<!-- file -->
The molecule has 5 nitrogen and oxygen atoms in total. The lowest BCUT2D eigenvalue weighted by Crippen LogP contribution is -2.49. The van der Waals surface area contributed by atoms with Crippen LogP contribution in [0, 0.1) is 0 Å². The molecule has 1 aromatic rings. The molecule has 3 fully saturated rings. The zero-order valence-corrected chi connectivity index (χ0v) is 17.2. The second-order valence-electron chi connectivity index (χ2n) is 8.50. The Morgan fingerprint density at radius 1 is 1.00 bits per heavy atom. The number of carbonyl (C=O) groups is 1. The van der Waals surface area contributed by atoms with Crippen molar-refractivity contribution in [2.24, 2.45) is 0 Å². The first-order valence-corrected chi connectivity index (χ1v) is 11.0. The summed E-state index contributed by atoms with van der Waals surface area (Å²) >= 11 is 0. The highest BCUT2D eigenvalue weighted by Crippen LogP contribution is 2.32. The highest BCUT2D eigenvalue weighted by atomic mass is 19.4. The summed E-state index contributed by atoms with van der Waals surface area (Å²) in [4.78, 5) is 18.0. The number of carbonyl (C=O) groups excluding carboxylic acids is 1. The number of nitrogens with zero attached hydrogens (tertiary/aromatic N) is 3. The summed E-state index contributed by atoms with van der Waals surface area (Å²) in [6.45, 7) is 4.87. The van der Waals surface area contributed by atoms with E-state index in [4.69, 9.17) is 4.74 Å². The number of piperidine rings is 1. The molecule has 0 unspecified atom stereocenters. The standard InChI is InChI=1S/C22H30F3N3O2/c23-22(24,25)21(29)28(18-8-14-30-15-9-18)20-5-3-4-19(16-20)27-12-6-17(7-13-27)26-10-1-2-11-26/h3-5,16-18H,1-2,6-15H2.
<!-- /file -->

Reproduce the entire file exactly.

The molecule has 5 nitrogen and oxygen atoms in total. The lowest BCUT2D eigenvalue weighted by Crippen LogP contribution is -2.49. The van der Waals surface area contributed by atoms with Crippen LogP contribution in [0, 0.1) is 0 Å². The molecule has 1 aromatic rings. The molecule has 3 fully saturated rings. The zero-order valence-corrected chi connectivity index (χ0v) is 17.2. The second-order valence-electron chi connectivity index (χ2n) is 8.50. The Morgan fingerprint density at radius 1 is 1.00 bits per heavy atom. The number of carbonyl (C=O) groups is 1. The van der Waals surface area contributed by atoms with Crippen molar-refractivity contribution in [2.24, 2.45) is 0 Å². The first-order valence-corrected chi connectivity index (χ1v) is 11.0. The summed E-state index contributed by atoms with van der Waals surface area (Å²) >= 11 is 0. The highest BCUT2D eigenvalue weighted by Crippen LogP contribution is 2.32. The highest BCUT2D eigenvalue weighted by atomic mass is 19.4. The summed E-state index contributed by atoms with van der Waals surface area (Å²) in [4.78, 5) is 18.0. The number of carbonyl (C=O) groups excluding carboxylic acids is 1. The number of nitrogens with zero attached hydrogens (tertiary/aromatic N) is 3. The summed E-state index contributed by atoms with van der Waals surface area (Å²) in [6.45, 7) is 4.87. The van der Waals surface area contributed by atoms with E-state index in [4.69, 9.17) is 4.74 Å². The number of piperidine rings is 1. The molecule has 0 unspecified atom stereocenters. The standard InChI is InChI=1S/C22H30F3N3O2/c23-22(24,25)21(29)28(18-8-14-30-15-9-18)20-5-3-4-19(16-20)27-12-6-17(7-13-27)26-10-1-2-11-26/h3-5,16-18H,1-2,6-15H2.